The federal government has set aside billions of dollars to deal with the consequences of climate change, but there's nothing in the budget to address its cause, observers say.
Tuesday's federal budget confirmed a $1 billion commitment to protect the Great Barrier Reef, along with funding for research and recycling programs as part of an overall $2.3 billion sector spend.
The Climate Council said the government's proposed outlay on climate change initiatives is indefensible in the face of the escalating threats Australia is facing.
"Their own documents are showing that climate spending - as a percentage of total budget spending - is just 0.3 per cent for this year and the next two years," economist and Climate Council councillor Nicki Hutley said.
"Then it falls to 0.2 per cent which is just totally inadequate and unconscionable."
At the same time she said the budget delivered significant funding to accelerate polluting hydrogen and gas projects and billions of dollars to deal with disasters like the recent floods that are predicted to become more frequent and severe as the climate continues to warm.
Treasurer Josh Frydenberg expects recovery from the recent NSW and Queensland floods will cost more than $6 billion in support payments for families, industries, and communities.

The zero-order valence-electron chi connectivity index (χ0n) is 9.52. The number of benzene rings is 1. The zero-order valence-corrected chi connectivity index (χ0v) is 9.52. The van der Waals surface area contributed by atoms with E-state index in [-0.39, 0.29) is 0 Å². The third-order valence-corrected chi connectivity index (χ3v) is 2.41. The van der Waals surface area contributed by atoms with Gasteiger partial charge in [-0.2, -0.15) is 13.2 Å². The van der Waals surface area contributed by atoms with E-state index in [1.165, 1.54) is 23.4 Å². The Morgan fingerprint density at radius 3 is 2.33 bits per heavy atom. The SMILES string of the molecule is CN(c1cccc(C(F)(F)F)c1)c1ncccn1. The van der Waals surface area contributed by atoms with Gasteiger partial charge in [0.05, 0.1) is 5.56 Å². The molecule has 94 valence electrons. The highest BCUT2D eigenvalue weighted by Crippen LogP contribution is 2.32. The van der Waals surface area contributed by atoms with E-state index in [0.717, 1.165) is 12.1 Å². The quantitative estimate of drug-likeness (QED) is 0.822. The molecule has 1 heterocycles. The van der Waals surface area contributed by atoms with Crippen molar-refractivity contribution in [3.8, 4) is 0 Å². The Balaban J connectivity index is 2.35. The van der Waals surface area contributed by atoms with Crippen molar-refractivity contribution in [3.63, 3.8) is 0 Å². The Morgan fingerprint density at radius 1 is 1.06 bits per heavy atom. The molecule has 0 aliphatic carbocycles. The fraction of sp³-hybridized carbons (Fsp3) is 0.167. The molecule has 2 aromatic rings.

"If this is an election budget it has failed on this key issue of dealing with climate change, which we know increasing parts of the electorate are concerned with, including in regional seats around NSW and Queensland," Ms Hutley said.
The Australian Conservation Foundation said the budget was more lip service for the environment, treating nature like an optional extra.
"While the government has allocated $50 million for koala conservation, it's loaned ... $175 million, to the Olive Downs coal mine in central Queensland and approved the clearing of around 5000 hectares of koala habitat at the mine site," foundation spokesperson Matt Rose said.
He welcomed the $1 billion spend on Great Barrier Reef conservation over the next nine years but said it would amount to nothing without meaningful action on climate change.
There were some welcome initiatives such as $636 million over six years to expand the indigenous rangers program, and $50 million for the conservation of koalas, which have just been listed as an endangered species.
But Mr Rose said there was nothing near what is required to address habitat loss and species decline documented in the Samuel review of Australia's environmental protection laws last year.
That review found the environment was suffering from 20 years of government failures to improve protection systems, and that Australia was on a trajectory of environmental decline.
Environment Minister Sussan Ley said the budget delivered more than $2.3 billion in additional measures to address plastic pollution and help threatened species and the reef among other things.
"We continue to invest in the delivery of practical environmental outcomes, from a billion-dollar transformation of our waste and recycling industry to funding for environment restoration and our billion-dollar investment in supporting the future of the Great Barrier Reef," she said.
The budget also confirms more than $800 million for research and exploration in Antarctica.
Australian Associated Press
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